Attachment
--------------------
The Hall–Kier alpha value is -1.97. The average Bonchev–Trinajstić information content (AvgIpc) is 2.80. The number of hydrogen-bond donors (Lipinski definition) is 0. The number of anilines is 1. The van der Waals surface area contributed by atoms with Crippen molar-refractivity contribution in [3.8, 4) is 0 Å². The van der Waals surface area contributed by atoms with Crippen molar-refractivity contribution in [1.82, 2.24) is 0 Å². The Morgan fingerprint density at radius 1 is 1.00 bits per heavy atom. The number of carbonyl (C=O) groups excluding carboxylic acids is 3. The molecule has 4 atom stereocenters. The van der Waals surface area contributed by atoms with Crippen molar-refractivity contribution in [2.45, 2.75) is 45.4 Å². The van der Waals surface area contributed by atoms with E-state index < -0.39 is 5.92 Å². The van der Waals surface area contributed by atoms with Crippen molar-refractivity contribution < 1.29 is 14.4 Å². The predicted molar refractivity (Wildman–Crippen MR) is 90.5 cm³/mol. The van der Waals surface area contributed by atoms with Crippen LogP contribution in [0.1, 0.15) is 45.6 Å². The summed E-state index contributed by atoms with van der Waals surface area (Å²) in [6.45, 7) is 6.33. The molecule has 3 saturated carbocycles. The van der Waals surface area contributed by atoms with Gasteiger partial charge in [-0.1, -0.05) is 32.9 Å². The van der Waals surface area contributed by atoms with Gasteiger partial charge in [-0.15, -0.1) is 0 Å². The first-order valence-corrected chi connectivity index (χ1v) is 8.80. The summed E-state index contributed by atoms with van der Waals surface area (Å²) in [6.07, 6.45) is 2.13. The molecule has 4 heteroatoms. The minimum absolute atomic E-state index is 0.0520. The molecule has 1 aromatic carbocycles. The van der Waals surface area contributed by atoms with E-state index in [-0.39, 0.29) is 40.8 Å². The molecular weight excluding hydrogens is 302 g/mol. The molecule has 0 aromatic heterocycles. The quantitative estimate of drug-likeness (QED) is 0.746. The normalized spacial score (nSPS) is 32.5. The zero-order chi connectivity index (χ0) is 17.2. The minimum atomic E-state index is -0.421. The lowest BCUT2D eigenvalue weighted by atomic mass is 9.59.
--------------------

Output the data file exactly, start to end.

The Hall–Kier alpha value is -1.97. The average Bonchev–Trinajstić information content (AvgIpc) is 2.80. The number of hydrogen-bond donors (Lipinski definition) is 0. The number of anilines is 1. The van der Waals surface area contributed by atoms with Crippen molar-refractivity contribution in [3.8, 4) is 0 Å². The van der Waals surface area contributed by atoms with Crippen molar-refractivity contribution in [1.82, 2.24) is 0 Å². The Morgan fingerprint density at radius 1 is 1.00 bits per heavy atom. The number of carbonyl (C=O) groups excluding carboxylic acids is 3. The molecule has 4 atom stereocenters. The van der Waals surface area contributed by atoms with Crippen molar-refractivity contribution in [2.45, 2.75) is 45.4 Å². The van der Waals surface area contributed by atoms with E-state index < -0.39 is 5.92 Å². The van der Waals surface area contributed by atoms with Crippen molar-refractivity contribution < 1.29 is 14.4 Å². The predicted molar refractivity (Wildman–Crippen MR) is 90.5 cm³/mol. The van der Waals surface area contributed by atoms with Crippen LogP contribution in [0.1, 0.15) is 45.6 Å². The summed E-state index contributed by atoms with van der Waals surface area (Å²) in [6.45, 7) is 6.33. The molecule has 3 saturated carbocycles. The van der Waals surface area contributed by atoms with Gasteiger partial charge in [-0.1, -0.05) is 32.9 Å². The van der Waals surface area contributed by atoms with Gasteiger partial charge in [-0.15, -0.1) is 0 Å². The first-order valence-corrected chi connectivity index (χ1v) is 8.80. The summed E-state index contributed by atoms with van der Waals surface area (Å²) in [6.07, 6.45) is 2.13. The molecule has 4 heteroatoms. The minimum absolute atomic E-state index is 0.0520. The molecule has 1 aromatic carbocycles. The van der Waals surface area contributed by atoms with E-state index in [-0.39, 0.29) is 40.8 Å². The molecular weight excluding hydrogens is 302 g/mol. The molecule has 0 aromatic heterocycles. The quantitative estimate of drug-likeness (QED) is 0.746. The normalized spacial score (nSPS) is 32.5. The zero-order chi connectivity index (χ0) is 17.2. The minimum atomic E-state index is -0.421. The lowest BCUT2D eigenvalue weighted by atomic mass is 9.59.